Tuesday, 29 May 2012

One Week, Five Days: Life Interrupted



When someone dies suddenly, there are just so many things left undone and unsaid. Since that day I have  dealt with that fact on two fronts: trying to clean up all my Calista's outstanding commitments and finding all sorts of hidden surprises left to remind us of her. There is almost a pathological need for me to tie up all her loose ends. If I fail to get it all cleaned up I will feel like I have failed her. Just the thought of it makes me angry. Anger is my constant companion right now (which would explain my barely controlled road rage this afternoon).

My first and most important goal was to complete her College degree. I really want my girl to graduate from her photography program with a real degree; no post-humus "honorary" degree. My girl worked damned hard for that certificate and had managed to garner high marks in nearly all her courses through nine tenths of the course. She likely has most of the outstanding assignments already in her computer drive somewhere and I am going to find them and submit them. I might even find and submit assignments she did not actually start yet; her ghost will guide me in how they should be done (an example would be her portfolio: I know my girl well enough that I am sure I will be able to submit the pictures she would most like to represent her body of work). That diploma will be the real thing, earned by her work if it kills me.  I just wish my girl had a better filing system in her computer and multiple external hard-drives. Thousands of files to look through, some files hidden inside files on top of files. It has been a trying week. Thank God she did not pass-word protect any of those files since so far I have not been able to hack through into even one of her pass-word protected computer spaces (including the games on her iPhone).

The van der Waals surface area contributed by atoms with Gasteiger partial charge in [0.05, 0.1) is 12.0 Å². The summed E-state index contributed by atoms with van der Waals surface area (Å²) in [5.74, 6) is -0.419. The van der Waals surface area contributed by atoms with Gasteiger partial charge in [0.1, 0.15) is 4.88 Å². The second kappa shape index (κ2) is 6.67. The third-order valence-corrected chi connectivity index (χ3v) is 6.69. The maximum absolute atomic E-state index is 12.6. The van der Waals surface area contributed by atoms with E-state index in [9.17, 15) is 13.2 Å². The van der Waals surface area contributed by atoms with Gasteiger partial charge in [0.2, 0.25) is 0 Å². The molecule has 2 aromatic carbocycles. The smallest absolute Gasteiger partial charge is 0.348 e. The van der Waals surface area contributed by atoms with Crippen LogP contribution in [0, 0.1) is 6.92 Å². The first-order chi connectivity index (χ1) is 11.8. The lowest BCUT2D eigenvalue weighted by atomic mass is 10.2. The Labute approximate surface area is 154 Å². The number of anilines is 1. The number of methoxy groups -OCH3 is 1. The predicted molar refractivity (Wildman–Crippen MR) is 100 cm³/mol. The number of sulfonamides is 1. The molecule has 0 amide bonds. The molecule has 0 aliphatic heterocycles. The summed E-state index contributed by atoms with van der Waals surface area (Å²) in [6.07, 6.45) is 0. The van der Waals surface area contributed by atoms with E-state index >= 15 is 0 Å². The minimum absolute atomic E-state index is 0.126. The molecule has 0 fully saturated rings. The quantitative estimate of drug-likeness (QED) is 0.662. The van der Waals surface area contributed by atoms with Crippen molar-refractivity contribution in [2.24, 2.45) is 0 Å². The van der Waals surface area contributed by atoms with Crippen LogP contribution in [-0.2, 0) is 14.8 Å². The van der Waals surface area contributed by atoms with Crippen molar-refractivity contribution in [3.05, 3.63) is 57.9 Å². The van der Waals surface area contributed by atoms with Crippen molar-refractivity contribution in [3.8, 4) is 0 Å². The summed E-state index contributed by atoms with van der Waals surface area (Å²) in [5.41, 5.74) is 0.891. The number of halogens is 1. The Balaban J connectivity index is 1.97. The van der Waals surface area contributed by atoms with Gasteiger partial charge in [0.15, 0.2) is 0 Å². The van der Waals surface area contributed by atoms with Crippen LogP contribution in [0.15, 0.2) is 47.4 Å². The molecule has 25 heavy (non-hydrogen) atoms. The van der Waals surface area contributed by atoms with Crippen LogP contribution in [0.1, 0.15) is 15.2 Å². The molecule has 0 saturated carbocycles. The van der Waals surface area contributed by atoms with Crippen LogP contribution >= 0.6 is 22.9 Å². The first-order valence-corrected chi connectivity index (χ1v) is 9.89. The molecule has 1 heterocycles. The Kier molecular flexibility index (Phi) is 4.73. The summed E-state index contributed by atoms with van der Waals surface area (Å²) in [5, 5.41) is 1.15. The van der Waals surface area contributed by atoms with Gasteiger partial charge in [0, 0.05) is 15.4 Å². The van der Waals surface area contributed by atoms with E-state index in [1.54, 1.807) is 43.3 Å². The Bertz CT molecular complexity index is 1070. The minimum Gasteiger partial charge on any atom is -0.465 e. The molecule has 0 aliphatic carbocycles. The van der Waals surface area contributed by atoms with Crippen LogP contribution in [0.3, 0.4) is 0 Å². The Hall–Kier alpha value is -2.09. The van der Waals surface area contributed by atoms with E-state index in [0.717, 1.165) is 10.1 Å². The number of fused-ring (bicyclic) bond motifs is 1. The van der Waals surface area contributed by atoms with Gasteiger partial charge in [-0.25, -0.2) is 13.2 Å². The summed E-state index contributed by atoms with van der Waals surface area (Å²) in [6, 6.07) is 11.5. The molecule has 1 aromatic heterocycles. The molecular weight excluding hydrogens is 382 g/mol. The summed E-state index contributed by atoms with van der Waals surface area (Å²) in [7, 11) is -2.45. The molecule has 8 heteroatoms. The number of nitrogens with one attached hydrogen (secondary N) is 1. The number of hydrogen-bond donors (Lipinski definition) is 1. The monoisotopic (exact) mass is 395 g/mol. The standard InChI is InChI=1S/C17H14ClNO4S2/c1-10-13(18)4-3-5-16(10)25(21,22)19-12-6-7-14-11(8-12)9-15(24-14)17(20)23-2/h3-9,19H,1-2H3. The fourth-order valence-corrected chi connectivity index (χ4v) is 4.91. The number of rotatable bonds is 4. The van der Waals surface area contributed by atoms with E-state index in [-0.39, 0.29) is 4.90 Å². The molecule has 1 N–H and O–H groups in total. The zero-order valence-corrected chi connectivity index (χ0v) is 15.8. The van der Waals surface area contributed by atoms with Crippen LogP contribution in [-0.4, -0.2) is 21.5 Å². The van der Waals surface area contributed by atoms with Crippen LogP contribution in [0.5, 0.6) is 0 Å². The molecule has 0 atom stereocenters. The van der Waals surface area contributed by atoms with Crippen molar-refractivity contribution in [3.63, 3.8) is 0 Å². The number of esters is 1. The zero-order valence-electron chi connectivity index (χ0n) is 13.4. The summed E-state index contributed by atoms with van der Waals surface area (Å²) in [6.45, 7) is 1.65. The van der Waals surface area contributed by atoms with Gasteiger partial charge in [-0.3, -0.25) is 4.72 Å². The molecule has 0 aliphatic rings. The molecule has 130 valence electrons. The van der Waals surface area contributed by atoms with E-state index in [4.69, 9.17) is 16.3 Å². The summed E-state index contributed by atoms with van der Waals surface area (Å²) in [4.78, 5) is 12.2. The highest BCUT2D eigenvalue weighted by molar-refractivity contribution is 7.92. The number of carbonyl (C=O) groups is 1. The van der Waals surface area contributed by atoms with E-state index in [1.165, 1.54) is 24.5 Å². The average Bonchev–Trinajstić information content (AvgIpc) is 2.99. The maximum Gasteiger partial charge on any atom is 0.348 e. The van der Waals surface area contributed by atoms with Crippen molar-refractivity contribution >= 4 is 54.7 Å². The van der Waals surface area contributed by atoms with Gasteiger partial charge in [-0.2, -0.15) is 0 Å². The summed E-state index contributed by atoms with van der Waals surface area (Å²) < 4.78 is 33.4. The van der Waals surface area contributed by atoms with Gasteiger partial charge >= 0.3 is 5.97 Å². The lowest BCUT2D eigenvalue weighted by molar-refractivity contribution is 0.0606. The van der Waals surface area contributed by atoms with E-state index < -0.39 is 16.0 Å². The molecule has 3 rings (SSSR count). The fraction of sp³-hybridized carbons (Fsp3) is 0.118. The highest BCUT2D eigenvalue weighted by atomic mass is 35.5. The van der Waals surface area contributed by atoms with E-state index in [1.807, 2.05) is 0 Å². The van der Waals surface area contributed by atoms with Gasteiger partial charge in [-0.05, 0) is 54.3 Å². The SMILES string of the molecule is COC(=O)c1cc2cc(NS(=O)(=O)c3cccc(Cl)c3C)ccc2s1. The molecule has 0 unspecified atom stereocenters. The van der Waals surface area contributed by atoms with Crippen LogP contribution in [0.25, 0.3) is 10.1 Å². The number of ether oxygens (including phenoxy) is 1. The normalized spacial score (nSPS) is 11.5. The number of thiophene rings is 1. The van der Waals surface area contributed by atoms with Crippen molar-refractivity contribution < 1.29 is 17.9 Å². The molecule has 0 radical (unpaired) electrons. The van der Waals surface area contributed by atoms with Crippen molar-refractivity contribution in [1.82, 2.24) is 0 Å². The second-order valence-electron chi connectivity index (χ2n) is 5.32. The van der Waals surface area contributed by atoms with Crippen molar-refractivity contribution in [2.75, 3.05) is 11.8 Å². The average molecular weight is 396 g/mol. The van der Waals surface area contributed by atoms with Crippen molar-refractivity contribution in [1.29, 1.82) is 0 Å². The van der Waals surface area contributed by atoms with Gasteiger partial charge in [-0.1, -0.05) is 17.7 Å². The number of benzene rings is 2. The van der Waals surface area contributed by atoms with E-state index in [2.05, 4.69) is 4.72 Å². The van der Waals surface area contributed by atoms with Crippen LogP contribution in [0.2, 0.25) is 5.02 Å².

One thing I did learn though: at a college there is a world of difference between the administration and the educators. I approached the dean of the college and he, very pleasantly mind you, immediately offered to award her an honorary certificate rather than an earned certificate. The man may understand how to manage a college program, but he has no idea how to manage bereaved parents. People have to understand that part of the survivor guilt that the parent is experiencing is the unwillingness to allow their dead child to accept second best. It feels like a failure to the parent and we who have lost children cannot bear to fail those children. It is our responsibility to fight for our children; it is our last chance to do right by them.

A lot of people are astounded by my determination to complete my daughter's work. Some people have even suggested, in a very understanding voice, that I am taking on too much and I need not worry if she had fulfilled all her commitments.  They need to step back and just for a moment step into my shoes: by finishing her projects I am keeping her alive  for just a little longer. If only by proxy.